State elections officials have asked the Attorney General’s Office to investigate an unknown group after it sent out a campaign mailer they believe is deceptive.Read More »
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The Arizona Constitution, Article 7 section 12, charges the Legislature with the duty to “maintain the purity of elections.” Arizona case law has held that attempting to place a “diversionary candidate” on the ballot is illegal. A “diversionary candidate” is one who is in the race solely to divert votes from a particular candidate so as to give an advantage to another candidate. The recent lawsuit to have Olivia Cortes removed from the race was filed to honor the rule of law.Read More »
Olivia Cortes’ controversy-ridden candidacy abruptly ended earlier this month.
But it’s too late to strike her name off the Nov. 8 recall election ballot, and some say she could still peel votes away from fellow Republican Jerry Lewis, thereby helping Senate President Russell Pearce secure a victory.
A former employee of a charter school where Jerry Lewis served as principal sued the school for wrongful termination last year and claimed she was fired after questioning him over spending practices and use of donated items.Read More »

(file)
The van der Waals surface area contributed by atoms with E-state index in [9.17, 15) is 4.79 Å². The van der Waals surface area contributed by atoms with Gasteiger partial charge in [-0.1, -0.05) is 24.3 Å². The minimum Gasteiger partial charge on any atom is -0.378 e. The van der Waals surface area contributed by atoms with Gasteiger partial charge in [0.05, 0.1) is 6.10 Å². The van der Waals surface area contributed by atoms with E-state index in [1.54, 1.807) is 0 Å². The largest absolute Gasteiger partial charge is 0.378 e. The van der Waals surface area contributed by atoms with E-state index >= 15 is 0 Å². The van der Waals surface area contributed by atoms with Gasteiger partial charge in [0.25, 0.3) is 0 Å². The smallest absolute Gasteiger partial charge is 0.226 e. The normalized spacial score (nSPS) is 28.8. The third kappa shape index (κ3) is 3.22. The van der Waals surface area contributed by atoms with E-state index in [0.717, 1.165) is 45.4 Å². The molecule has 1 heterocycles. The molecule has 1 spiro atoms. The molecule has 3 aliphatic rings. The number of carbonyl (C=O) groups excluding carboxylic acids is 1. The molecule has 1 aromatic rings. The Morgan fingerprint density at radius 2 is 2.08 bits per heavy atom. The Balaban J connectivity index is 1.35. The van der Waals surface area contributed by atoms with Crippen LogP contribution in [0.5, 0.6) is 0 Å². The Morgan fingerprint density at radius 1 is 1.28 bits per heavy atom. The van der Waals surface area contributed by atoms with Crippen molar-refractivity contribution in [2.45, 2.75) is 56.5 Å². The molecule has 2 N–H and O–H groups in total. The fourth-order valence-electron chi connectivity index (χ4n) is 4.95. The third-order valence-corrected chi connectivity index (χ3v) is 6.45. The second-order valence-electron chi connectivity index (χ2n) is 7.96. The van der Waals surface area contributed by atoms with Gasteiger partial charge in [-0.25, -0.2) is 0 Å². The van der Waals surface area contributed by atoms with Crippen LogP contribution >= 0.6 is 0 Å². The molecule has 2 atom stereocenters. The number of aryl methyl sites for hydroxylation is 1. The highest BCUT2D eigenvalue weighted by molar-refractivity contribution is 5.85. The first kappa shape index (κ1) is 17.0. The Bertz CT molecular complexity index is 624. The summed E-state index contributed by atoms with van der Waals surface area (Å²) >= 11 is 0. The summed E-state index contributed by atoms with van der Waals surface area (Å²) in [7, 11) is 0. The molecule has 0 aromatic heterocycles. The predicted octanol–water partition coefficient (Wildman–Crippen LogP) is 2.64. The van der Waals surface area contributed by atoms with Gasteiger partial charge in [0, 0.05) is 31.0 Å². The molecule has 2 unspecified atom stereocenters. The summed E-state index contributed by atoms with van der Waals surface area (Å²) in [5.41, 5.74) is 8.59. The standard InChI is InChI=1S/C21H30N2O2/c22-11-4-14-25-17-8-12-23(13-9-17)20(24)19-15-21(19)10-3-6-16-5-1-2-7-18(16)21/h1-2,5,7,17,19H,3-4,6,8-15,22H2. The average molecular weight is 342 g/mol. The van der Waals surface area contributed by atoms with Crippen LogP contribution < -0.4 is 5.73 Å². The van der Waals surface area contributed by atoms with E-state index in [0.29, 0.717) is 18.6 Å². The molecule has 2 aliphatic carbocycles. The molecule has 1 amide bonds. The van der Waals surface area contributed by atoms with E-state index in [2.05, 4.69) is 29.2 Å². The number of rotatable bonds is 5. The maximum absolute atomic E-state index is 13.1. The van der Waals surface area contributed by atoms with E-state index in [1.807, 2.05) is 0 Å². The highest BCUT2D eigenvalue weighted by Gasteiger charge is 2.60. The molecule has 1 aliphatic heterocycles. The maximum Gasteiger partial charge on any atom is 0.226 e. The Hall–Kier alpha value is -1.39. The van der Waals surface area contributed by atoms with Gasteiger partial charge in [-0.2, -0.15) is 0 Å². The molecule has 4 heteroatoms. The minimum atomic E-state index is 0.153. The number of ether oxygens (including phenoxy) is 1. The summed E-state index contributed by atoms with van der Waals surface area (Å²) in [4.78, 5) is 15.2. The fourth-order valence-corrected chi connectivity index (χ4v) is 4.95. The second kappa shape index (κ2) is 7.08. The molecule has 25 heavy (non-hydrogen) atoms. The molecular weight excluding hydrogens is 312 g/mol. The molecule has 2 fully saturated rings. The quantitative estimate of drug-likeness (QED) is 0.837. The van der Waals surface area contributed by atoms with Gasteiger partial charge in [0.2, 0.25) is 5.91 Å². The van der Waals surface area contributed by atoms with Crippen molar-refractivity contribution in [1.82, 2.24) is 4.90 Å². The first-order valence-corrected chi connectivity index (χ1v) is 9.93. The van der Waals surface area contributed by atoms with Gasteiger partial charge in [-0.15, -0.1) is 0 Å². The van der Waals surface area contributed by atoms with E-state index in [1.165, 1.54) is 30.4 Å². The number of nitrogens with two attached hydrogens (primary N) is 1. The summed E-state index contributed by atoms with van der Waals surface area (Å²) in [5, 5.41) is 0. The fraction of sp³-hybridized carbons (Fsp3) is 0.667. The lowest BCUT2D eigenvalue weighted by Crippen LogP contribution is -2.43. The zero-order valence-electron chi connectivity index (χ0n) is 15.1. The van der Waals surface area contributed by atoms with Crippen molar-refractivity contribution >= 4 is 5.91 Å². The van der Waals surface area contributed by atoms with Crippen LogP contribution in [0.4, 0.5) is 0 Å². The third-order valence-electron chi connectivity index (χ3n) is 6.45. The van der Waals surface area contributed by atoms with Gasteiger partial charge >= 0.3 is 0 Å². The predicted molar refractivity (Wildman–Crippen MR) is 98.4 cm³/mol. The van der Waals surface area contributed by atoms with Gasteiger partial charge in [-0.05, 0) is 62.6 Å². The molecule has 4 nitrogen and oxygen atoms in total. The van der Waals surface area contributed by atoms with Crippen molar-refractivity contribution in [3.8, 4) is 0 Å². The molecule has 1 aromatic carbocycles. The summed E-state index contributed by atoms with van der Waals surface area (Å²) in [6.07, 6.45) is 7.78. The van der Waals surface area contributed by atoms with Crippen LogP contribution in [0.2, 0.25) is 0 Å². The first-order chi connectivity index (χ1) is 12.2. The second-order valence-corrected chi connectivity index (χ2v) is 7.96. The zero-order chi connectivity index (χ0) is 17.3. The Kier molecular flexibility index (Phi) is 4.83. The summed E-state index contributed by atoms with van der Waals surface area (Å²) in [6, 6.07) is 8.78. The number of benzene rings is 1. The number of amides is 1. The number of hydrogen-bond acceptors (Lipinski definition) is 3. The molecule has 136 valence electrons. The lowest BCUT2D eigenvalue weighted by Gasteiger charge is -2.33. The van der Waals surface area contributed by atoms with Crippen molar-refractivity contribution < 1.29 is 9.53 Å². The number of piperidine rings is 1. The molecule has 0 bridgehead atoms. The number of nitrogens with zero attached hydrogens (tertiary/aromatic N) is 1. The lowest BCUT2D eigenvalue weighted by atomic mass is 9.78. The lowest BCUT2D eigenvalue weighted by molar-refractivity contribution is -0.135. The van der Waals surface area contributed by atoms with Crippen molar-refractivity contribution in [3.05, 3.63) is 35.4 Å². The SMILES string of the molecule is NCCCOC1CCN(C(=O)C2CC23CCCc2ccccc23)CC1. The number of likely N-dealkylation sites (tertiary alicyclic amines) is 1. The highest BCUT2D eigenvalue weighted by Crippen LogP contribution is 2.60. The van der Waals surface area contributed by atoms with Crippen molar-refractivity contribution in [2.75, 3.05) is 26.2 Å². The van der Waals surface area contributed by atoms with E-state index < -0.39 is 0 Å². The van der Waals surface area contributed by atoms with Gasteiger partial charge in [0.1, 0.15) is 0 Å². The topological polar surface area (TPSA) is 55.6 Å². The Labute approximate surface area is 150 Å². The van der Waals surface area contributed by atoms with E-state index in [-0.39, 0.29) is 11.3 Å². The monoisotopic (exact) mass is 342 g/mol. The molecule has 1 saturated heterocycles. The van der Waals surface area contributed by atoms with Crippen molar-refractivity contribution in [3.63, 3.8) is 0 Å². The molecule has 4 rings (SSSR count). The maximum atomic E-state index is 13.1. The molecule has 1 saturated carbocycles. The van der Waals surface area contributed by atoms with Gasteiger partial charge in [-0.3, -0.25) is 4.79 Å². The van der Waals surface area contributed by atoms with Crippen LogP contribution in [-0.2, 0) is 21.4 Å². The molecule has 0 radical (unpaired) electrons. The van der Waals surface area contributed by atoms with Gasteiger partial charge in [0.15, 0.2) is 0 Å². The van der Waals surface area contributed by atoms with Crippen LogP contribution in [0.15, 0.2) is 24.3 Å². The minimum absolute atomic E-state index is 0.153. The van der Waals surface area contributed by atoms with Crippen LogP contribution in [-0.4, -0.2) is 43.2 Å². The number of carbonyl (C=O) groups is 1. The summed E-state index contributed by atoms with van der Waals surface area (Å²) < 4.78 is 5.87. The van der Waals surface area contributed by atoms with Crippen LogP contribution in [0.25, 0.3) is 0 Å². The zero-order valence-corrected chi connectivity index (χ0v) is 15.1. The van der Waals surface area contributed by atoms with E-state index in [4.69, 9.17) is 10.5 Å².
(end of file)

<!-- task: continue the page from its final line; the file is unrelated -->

The lawyers who fought to get alleged sham candidate Olivia Cortes disqualified in the Mesa recall election planned to put Senate President Russell Pearce’s brother on the stand in a now-cancelled trial.Read More »
Olivia Cortes, who faced a lawsuit claiming she was a sham candidate, withdrew today from the recall election targeting Senate President Russell Pearce.
Her withdrawal from the high-profile race was part of a deal she made to avoid having to face another court hearing on Friday in which more witnesses were expected to link her candidacy with Pearce supporters.
The three candidates running in the Nov. 8 recall election for Arizona Senate President Russell Pearce are scheduled to debate late Thursday in Mesa.Read More »
The Arizona Supreme Court today refused to stop a lower court from hearing new witnesses in the lawsuit that’s seeking to disqualify recall candidate Olivia Cortes.Read More »
Olivia Cortes’ lawyer today asked the Arizona Supreme Court to stop a hearing scheduled for Friday and to declare the case against the beleaguered recall candidate moot.
Ballots have already been printed for the Nov. 8 special election targeting Senate President Russell Pearce, and the lawsuit against Cortes is therefore moot, argued Anthony Tsontakis, who earlier successfully defended Cortes against a temporary restraining order seeking to kick her off the ballot.
A judge has scheduled a Friday hearing to allow new witnesses to testify in a lawsuit that seeks to disqualify the candidacy of a Mesa woman whose critics say is in the race to help Senate President Russell Pearce keep his seat. Election Attorney Thomas Ryan, who filed the lawsuit on behalf of a Pearce critic, plans to call more witnesses during a 3:30 p.m. evidentiary hearing.Read More »